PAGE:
Llewellyn Hall, ANU, Canberra
June 23, 2018

Two world premieres, a massive concerto by Shostakovich and an engaging Haydn symphony made up an ambitious concert program for the Australian Chamber Orchestra.  They delivered brilliantly.

Opening the program was Movements (for us and them), by the 32-year-old, Samuel Adams (his dad is composer, John Adams). He says his approach is to “create flexibility and volubility” without being “too specific about [his] intentions”. So, it’s open to the listener to take their own view of the composer’s bent. Even so, he wanted the piece to bridge the interpersonal relationship between composer, orchestra, and audience.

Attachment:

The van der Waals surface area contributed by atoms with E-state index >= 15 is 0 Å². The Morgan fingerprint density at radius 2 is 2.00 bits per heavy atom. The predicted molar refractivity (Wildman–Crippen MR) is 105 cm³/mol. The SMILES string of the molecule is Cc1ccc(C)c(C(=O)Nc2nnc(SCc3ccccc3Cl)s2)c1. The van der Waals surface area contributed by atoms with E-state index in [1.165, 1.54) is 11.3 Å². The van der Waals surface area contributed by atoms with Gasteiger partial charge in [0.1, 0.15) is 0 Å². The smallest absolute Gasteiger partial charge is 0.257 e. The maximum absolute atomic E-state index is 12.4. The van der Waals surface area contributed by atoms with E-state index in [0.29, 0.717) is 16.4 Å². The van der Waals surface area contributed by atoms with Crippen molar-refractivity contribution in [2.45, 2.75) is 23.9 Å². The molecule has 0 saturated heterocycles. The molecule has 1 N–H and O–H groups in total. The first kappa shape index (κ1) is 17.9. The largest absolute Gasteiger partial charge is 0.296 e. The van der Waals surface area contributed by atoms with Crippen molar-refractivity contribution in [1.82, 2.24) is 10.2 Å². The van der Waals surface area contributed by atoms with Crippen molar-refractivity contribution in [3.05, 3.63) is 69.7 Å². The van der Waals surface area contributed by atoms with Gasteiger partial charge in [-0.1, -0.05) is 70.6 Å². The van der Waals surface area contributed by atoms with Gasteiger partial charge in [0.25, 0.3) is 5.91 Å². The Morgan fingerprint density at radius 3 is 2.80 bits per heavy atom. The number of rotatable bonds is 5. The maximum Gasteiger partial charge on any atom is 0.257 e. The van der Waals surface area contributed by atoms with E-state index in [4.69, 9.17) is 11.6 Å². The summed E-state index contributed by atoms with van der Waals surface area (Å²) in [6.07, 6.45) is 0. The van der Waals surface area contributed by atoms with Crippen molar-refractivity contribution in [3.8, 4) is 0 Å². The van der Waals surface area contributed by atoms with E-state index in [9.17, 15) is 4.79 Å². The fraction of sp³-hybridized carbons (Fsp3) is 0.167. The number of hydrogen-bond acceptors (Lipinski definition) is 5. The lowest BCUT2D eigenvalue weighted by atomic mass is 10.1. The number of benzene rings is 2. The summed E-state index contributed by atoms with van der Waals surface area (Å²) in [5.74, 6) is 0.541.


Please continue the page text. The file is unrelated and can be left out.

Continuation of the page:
Steven Isserlis, ACO, Australian Chamber OrchestraSteven Isserlis and the Australian Chamber Orchestra. Photo © Jeff Busby

Written for strings, Movements is in concerto grosso form, founded on a single motif, interweaving and moving in and out of sync across the orchestra, exploring the many ways it can be expressed.  The opening scurried like a busy rush hour, building volume and tension until a final climactic release, with almost inaudible cellos underneath, introducing a meditation with an abstract line for Richard Tognetti’s violin. Then there were suggestions of a hoedown, building through...